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FORUMS Canon Cameras, Lenses & Accessories Canon EOS Digital Cameras 
Thread started 25 Sep 2014 (Thursday) 03:21
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Does higher price mean better quality photo?

 
apersson850
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Sep 26, 2014 08:47 as a reply to  @ post 17178627 |  #46

Here are links to two pictures, both taken at about the same time from about the same place by two different photographers using two different pieces of equipment.

Image 2 (external link)

Image 2 (external link)

There could of course also be skill differences between the two photographers, but that I don't know anything about.


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Sep 26, 2014 11:52 |  #47

Anders I am sure that there must be a difference in the skill level of the two photographers. Just looking at the settings used would suggest that. Had the photographer using the cheaper camera chosen to up his ISO and to shoot at 1/2000s and around f/8 they would have probably got much better results. The lack of focal length though could not really be made up for wholly by skill. Although I would think that maybe the use of the Tamron 150-600 could have mitigated things to a degree. The Tamron dose at least now allow those that cannot afford a big white to have an option that may match the budget better. I guess it comes down to where we draw the line on cheap.

Personally I would not suggest that a new photographer started with a 7D?, 5DIII or 1Dx all of which I would suggest fall into cameras with a fairly specific target market, unless they were really sure about what it was they wanted to be photographing. However I see no reason not to start with a 70D over a Rebel if the cost is not an issue. The 70D is afterall seemingly Canon's current top of the do almost everything well, at reasonable cost tree.

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skifastbadly
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Sep 26, 2014 14:10 |  #48

Lens before body. And the key question is not "is the photo quality higher" it is instead "Is the difference observable?"


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apersson850
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Sep 26, 2014 15:43 |  #49

BigAl007 wrote in post #17178938 (external link)
Anders I am sure that there must be a difference in the skill level of the two photographers.

Hehe, I hope so, since I took the better one! :)


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Sep 26, 2014 16:03 |  #50

apersson850 wrote in post #17178631 (external link)
Here are links to two pictures, both taken at about the same time from about the same place by two different photographers using two different pieces of equipment.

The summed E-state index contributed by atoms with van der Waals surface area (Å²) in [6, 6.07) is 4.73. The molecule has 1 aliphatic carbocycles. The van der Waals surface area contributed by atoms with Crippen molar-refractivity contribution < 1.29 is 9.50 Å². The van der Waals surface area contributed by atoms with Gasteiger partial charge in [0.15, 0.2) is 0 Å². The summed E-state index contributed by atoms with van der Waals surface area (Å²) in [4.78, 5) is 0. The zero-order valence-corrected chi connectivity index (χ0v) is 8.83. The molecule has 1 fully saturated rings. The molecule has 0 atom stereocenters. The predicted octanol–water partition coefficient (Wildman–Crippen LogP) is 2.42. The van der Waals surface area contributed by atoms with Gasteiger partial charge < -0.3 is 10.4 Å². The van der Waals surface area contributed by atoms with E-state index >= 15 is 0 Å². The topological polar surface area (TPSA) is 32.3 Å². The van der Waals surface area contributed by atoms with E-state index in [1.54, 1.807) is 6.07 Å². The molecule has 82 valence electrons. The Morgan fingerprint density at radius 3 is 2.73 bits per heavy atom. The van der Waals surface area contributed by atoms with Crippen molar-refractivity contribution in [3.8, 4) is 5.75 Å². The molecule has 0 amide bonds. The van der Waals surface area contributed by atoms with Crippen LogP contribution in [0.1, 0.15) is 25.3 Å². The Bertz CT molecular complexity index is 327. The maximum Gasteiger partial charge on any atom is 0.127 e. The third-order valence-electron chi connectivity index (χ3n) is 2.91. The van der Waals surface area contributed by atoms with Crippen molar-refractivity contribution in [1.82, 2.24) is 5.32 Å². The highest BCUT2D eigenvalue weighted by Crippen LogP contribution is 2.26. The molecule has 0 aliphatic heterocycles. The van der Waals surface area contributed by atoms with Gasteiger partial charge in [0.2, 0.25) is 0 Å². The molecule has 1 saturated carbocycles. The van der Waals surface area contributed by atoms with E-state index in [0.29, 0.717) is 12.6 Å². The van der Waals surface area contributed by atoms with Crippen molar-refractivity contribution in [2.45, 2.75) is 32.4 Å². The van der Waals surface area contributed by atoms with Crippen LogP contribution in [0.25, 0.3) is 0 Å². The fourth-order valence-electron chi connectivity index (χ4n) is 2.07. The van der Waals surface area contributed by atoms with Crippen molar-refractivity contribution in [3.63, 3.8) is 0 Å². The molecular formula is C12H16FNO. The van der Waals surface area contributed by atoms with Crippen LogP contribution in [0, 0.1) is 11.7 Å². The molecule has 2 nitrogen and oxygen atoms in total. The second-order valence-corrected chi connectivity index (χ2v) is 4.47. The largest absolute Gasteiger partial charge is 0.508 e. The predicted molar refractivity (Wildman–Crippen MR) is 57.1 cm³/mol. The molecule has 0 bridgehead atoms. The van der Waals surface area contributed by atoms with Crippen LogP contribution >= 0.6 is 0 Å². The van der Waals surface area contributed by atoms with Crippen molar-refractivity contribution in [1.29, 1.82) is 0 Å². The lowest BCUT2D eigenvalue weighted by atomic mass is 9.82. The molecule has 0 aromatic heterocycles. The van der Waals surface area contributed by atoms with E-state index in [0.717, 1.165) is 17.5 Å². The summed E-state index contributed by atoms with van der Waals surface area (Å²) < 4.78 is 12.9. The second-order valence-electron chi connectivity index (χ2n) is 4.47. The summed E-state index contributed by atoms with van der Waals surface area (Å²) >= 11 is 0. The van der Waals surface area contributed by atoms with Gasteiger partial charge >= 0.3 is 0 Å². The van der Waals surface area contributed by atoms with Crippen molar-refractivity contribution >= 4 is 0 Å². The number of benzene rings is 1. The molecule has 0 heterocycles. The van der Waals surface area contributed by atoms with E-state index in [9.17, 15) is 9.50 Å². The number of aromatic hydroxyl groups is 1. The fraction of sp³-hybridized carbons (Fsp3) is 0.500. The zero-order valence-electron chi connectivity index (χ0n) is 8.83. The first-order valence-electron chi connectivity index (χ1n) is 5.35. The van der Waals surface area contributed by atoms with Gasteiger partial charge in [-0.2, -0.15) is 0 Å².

Image 2 (external link)

Image 2 (external link)

There could of course also be skill differences between the two photographers, but that I don't know anything about.

some hipsters would say : "I like the second one, it has very artistic movement blur in it, which makes me feel very depressed and happy at same time.... nicely exposed and perfectly out of focus, well done!"

i guess good photographer needs constant and PROPER feedback/critique from fellow photographers to be able to improve, i found this more important than anything else.


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Hogloff
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Sep 26, 2014 16:36 |  #51
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Gregg.Siam wrote in post #17178627 (external link)
That's like saying my $75,000 Skyline GT R can beat a $200,000 Ferrari. Both are expensive and both are top end cameras.

And you shoot with...?

So you are saying all the advice are from wine & cheese art school people that wear a black turtleneck and talk like a snob about composition and lighting, but ignore the fact that they too have a high end camera.

No, I am saying that my current gear does in fact produce better photos than what I had previously. My 5d2 allowed me to get photos my 20d just could not and my A7R allows me to get photos my 5d2 just could not...so these newer cameras ( not necessary higher priced ) actually do allow me to get better quality images.




  
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Sep 26, 2014 17:30 |  #52

Better photos are a result of understanding light better. Crap light = crap photos no matter what gear you use.


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Sep 26, 2014 19:35 |  #53

I have been shooting on cameras with full manual settings since 2011. I started with a GE X5, then bought a Fuji HS20Exr and bought a cheap T3i/600D. I've used the latter for the last 2 yrs. My friend let me have a play with his new 70D. I loved the bigger viewfinder, the reassuringly hefty shutter noise, the locking mode dial and the burst rate. So much so that I want one. Going straight in from the Fuji would have probably been okay, but the improvement in my pics from using the 600D has been invaluable. But no one seems to have asked the Op what his camera experience has been? Has he posted a signature? (I've not looked). It's interesting seeing the responses. Lots of valid replies to a good question.